Anne Dwane, Zinch, Woman Entrepreneur
Anne Dwane was introduced to me by a reader of this blog and that alone makes for a good story. Donna thought I should know Anne. Social media has changed all of our relationships. I have met face to face, talked to on the phone and have had skype conversations with women all over the world who are creating new companies and through technology we are all connecting with each other. I love it.
Back to Anne. Anne started out in NYC and left the concrete jungle for the Fingerlakes area of NY where her father bulit his practice as the local obstetrician. Anne graduated high school and went to Georgetown. After graduating Georgetown she was hired into the research arm of Nabisco. It was the early 90's. She was doing research on chips ahoy before moving into the brand management area. At the time, the CEO of the company challenged every department to come up with a reduced fat product. Remember Snackwells? I do. I remember that when that product hit the market people had this idea that they were low fat and would eat an entire box at one seating. After years of dieting, I knew that this was not a good idea.
Anne was involved with the Planters Peanut brand at the time and coming up with a reduced fat solution for a peanut was not so easy. KKR had just bought out Nabisco and huge levels of middle management were cut out. Lucky for her, she remained and so at 25 years old she found herself responsible for this new product. She went down to Virginia to work on the solution working with a patent they had. The product ended up being a reduced fat product with a great concept solution it just tasted terrible so scaling at market didn't go to well. One time purchases were about all they were getting. That job was an unbelievable training ground for management.
It was 1996 and Anne saw the world changing. She went to the President and recommended that they should create something on the web called Nabisco direct so that they could sell directly to their consumers and create more brand loyalty. He thought it was a crazy idea until two weeks later when he was at a cocktail party and someone asked him what they were doing on the Internet and he responded with the idea of Nabisco direct. You have to love that story. Anne decided it was time to move on and went to Harvard Business School for a MBA.
After graduating in 1998, she went to work for Paul Allen in the research tank doing diligence on everything including Tivo. Then she got a call from a woman who she had graduated with at HBS with who had an idea to start a site for the armed forces that would allow them to stay connected. Together the two of them started Military.com. They called it community but it really is a social network. The military moves all over the world but wants to remain connected with the people who have crossed their paths. They didn't want to change their behavior but help the way they stayed connected. It was a huge success and Monster.com bought them for $65M. As part of the deal, Anne went to work there for the next four years growing the business.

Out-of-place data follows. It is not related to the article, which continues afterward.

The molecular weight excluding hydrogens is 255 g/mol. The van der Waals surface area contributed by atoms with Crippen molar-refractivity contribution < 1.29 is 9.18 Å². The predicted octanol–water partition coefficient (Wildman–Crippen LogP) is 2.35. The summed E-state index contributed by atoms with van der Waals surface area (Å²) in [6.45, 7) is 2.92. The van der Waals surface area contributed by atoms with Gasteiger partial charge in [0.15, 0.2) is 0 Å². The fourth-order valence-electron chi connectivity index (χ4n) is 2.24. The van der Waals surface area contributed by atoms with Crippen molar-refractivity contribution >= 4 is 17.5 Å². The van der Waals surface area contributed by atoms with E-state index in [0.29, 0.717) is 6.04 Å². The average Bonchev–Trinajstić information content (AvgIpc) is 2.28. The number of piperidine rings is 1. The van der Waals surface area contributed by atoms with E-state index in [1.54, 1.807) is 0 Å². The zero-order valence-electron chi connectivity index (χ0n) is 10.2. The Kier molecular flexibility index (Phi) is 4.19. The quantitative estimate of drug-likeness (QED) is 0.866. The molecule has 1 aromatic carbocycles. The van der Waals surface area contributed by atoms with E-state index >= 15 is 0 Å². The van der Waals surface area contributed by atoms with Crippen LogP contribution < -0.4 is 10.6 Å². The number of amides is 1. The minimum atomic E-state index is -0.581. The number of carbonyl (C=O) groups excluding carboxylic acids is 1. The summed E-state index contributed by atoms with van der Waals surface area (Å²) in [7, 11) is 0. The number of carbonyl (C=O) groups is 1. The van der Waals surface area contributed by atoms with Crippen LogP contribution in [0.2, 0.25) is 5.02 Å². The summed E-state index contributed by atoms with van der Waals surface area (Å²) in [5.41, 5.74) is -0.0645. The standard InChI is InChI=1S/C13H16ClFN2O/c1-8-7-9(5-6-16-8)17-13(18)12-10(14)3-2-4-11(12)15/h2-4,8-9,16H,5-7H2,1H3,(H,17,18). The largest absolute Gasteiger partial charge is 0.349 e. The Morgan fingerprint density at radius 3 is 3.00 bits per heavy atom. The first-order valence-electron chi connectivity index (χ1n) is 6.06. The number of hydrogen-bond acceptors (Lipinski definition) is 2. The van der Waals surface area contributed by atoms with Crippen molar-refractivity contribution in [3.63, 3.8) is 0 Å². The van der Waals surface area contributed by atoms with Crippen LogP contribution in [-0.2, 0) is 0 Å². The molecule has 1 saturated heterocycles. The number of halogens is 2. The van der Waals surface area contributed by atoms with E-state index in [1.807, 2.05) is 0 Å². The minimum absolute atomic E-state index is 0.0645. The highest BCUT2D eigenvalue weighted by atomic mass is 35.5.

One of the original investors of Military.com suggested that Anne meet with two young founders who had started Zinch.com which is a kind of a linked in for young people. She loved what they are doing and joined forces. They match kids to the right schools and scholarships based on their profiles. For instance, your profile might say that you are from Boston and that you are interested in the Sciences and little did you know that a particular university is interested in growing their student body with kids from the Northeast and are giving scholarships based on the Sciences. The process is tech driven. They work with over 900 colleges and universities that are telling them who they want to recruit.
They have raised $4m so far after initially boot strapping the company. Anne believes that in an analog world GPAs and test scores used to be the only proxy for admissions but in a digital world that has changed. It is about finding the right fit and there is more transparency in the process. Universities and colleges pay them to find the right students. It is much more efficient than direct mail. It is very measurable and free to all the potential students.
Anne is all business. It is not surprising at all that she has had success already with one business sold under her belt and has moved on to CEO of another start-up being there from the very onset. I also love that Anne is doing something in the education world. I meet so many women who are all drawn to changing the world of shopping and fashion and I personally want to see more women enter the education space. More women like Anne in education will be the key to creating companies that will disrupt a platform that needs a total shake up.